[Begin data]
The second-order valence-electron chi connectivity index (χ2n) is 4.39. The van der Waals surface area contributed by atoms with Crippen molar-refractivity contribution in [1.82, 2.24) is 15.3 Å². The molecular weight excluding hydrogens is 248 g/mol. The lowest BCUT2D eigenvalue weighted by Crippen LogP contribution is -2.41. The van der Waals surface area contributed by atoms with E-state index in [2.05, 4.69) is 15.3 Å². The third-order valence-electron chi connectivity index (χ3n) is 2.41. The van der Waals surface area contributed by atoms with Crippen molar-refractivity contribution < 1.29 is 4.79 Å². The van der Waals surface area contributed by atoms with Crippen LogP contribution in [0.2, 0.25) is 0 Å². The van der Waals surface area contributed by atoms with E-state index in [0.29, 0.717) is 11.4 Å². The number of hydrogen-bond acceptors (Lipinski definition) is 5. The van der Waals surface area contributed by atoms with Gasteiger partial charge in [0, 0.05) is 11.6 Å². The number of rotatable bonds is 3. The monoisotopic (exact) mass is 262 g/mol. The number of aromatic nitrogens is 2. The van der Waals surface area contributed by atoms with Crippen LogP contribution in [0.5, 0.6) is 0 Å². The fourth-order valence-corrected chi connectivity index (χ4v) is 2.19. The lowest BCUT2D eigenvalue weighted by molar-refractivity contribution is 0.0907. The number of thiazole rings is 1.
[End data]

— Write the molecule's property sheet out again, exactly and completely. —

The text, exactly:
The second-order valence-electron chi connectivity index (χ2n) is 4.39. The van der Waals surface area contributed by atoms with Crippen molar-refractivity contribution in [1.82, 2.24) is 15.3 Å². The molecular weight excluding hydrogens is 248 g/mol. The lowest BCUT2D eigenvalue weighted by Crippen LogP contribution is -2.41. The van der Waals surface area contributed by atoms with E-state index in [2.05, 4.69) is 15.3 Å². The third-order valence-electron chi connectivity index (χ3n) is 2.41. The van der Waals surface area contributed by atoms with Crippen molar-refractivity contribution < 1.29 is 4.79 Å². The van der Waals surface area contributed by atoms with Crippen LogP contribution in [0.2, 0.25) is 0 Å². The van der Waals surface area contributed by atoms with E-state index in [0.29, 0.717) is 11.4 Å². The number of hydrogen-bond acceptors (Lipinski definition) is 5. The van der Waals surface area contributed by atoms with Gasteiger partial charge in [0, 0.05) is 11.6 Å². The number of rotatable bonds is 3. The monoisotopic (exact) mass is 262 g/mol. The number of aromatic nitrogens is 2. The van der Waals surface area contributed by atoms with Crippen LogP contribution in [0.5, 0.6) is 0 Å². The fourth-order valence-corrected chi connectivity index (χ4v) is 2.19. The lowest BCUT2D eigenvalue weighted by molar-refractivity contribution is 0.0907. The number of thiazole rings is 1.